Christopher Hitchens in Slate:
The obvious evidence of fixing, fraud, and force to one side, there is another reason to doubt that an illiterate fundamentalist like Mahmoud Ahmadinejad could have increased even a state-sponsored plebiscite-type majority. Everywhere else in the Muslim world, in every election in the last two years, the tendency has been the other way. In Morocco in 2007, the much-ballyhooed Justice and Development Party wound up with 14 percent of the vote. In Malaysia and Indonesia, the predictions of increased market share for the pro-Sharia parties were likewise falsified. In Iraq this last January, the local elections penalized the clerical parties that had been making life a misery in cities like Basra. In neighboring Kuwait last month, the Islamist forces did poorly, and four women—including the striking figure of Rola Dashti, who refuses to wear any headgear—were elected to the 50-member parliament. Most important of all, perhaps, Iranian-sponsored Hezbollah was convincingly and unexpectedly defeated last week in Lebanon after an open and vigorous election, the results of which were not challenged by any party. And, from all I hear, if the Palestinians were to vote again this year—as they were at one point supposed to do—it would be highly improbable that Hamas would emerge the victor.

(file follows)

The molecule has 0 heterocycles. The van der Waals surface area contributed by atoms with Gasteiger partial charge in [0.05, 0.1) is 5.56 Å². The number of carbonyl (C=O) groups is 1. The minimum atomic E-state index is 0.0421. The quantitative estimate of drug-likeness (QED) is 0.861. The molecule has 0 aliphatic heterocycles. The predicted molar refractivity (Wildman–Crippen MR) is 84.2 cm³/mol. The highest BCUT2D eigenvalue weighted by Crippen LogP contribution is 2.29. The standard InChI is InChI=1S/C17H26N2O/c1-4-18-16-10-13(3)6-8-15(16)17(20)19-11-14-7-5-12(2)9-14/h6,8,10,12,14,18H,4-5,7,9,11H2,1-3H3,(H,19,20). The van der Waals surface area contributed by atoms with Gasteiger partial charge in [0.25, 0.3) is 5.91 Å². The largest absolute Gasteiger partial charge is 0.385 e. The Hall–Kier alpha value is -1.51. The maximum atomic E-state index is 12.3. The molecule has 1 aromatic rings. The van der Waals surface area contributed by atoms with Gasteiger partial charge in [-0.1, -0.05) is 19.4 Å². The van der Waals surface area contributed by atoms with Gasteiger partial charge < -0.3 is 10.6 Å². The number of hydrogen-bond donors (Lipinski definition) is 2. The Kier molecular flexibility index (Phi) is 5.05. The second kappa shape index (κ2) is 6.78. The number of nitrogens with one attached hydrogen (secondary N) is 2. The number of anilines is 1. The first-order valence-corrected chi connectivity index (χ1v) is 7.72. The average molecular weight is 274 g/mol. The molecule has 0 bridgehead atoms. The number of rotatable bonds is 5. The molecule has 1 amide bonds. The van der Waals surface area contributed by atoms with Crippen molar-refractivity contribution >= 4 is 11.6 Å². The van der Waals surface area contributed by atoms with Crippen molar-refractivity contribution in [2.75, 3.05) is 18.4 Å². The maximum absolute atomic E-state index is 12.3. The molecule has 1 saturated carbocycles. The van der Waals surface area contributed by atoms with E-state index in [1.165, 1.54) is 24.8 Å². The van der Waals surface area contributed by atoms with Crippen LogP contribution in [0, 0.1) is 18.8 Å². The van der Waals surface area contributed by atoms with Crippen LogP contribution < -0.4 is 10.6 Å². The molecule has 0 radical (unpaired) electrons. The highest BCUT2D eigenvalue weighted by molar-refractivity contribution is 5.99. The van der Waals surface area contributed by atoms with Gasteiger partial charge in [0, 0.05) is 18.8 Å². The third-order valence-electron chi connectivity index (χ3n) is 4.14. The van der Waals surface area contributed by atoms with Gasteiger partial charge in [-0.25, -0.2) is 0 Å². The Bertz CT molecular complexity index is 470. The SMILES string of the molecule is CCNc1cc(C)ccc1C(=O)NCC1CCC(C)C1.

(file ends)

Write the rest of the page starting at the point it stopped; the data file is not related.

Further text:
Yet somehow a senile and fanatical religious clique that has failed even to condition the vote in a country like Lebanon, where it has proxy and surrogate parties under arms, is able to reward itself by increasing its “majority” in a festeringly bankrupt state where it controls the media and enjoys a monopoly of violence. I think we should deny it any official recognition of this consolation. (I recommend a reading of “Neither Free Nor Fair: Elections in the Islamic Republic of Iran” and other productions of the Abdorrahman Boroumand Foundation. This shows that past penalties for not pleasing the Islamic Guardian Council have included more than mere disqualification and have extended to imprisonment and torture and death, sometimes in that order.